Niehaus had a natural gift that allowed his listeners to feel as though they were right there beside him in the broadcast booth as he painted pictures of what he witnessed on the field of play. He could drop his voice several octaves as a pitch would sink “loooow” and out of the strike zone, then suddenly rise in a crescendo of emotion as the Mariners made a key play in the field or delivered an important hit.

I grew up in the Midwest, one ear glued to my transistor as I listened to the likes of Harry Caray and Ernie Harwell and Herb Carneal, three of the greatest play-by-play announcers of their era. I never realized until late in his career that Dave Niehaus belonged to that very same club.

Today’s Mariners broadcast team has a tough act to follow.

Rick Rizzs, Niehaus partner in the booth from 1983 through 1991 and again from 1995 until Niehaus’ death, is now the lead announcer in the radio booth. And Dave Sims, in his seventh season, handles play-by-play duties for television.

Aaron Goldsmith, new to the organization this year, is partnered with Rizzs and Mike Blowers, a former big league player, joins Sims on the TV side.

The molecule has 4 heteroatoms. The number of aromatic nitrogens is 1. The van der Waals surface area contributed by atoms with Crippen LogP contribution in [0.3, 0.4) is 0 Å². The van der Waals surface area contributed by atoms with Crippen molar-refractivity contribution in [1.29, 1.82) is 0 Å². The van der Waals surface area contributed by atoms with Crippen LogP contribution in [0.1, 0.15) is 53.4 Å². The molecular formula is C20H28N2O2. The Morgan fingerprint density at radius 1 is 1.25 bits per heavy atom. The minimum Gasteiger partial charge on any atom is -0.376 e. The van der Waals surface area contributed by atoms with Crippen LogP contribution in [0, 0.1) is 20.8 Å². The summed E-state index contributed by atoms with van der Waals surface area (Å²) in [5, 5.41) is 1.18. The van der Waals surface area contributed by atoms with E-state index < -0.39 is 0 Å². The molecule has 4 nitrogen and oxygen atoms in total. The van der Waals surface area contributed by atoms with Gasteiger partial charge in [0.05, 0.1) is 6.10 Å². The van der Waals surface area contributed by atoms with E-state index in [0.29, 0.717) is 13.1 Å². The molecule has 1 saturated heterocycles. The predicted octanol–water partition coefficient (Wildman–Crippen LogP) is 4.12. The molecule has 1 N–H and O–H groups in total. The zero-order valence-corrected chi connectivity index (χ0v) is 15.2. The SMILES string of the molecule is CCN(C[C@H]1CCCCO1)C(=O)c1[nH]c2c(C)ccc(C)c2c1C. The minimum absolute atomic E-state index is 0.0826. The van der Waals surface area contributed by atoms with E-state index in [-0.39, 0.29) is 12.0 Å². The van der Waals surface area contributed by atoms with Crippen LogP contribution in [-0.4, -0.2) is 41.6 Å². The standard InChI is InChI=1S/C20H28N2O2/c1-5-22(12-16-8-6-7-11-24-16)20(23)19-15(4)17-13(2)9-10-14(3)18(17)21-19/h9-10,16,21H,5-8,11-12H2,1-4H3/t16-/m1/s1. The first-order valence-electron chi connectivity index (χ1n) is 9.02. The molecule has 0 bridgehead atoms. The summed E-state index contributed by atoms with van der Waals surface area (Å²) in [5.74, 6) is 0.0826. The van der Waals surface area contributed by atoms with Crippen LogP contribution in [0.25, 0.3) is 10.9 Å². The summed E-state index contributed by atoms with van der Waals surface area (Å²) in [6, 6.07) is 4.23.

Although Rizzs would no doubt be the first to admit he can’t duplicate Niehaus’ flare — who could? — his play-by-play skills are above reproach. He can accurately describe what’s happening on the field with the best of them and far better than most that I listen to over satellite radio.

If Rizzs has a shortcoming, it’s his inability (unwillingness?) to be critical when things are going badly for the M’s, which has been more often than not in recent years. And that stands in stark contrast to Niehaus, who was never afraid to place blame where and when it was due.

Sims is another consummate pro with a wealth of national experience. He has called big league baseball and college basketball games for ESPN as well as NFL games on Westwood One/CBS. The two-time Emmy Award winning broadcaster has also worked NCAA regular season and tournament basketball games and is the co-host of a weekly XM Satellite Radio show “Basketball and Beyond” with Duke coach Mike Krzyzewski during the winter months.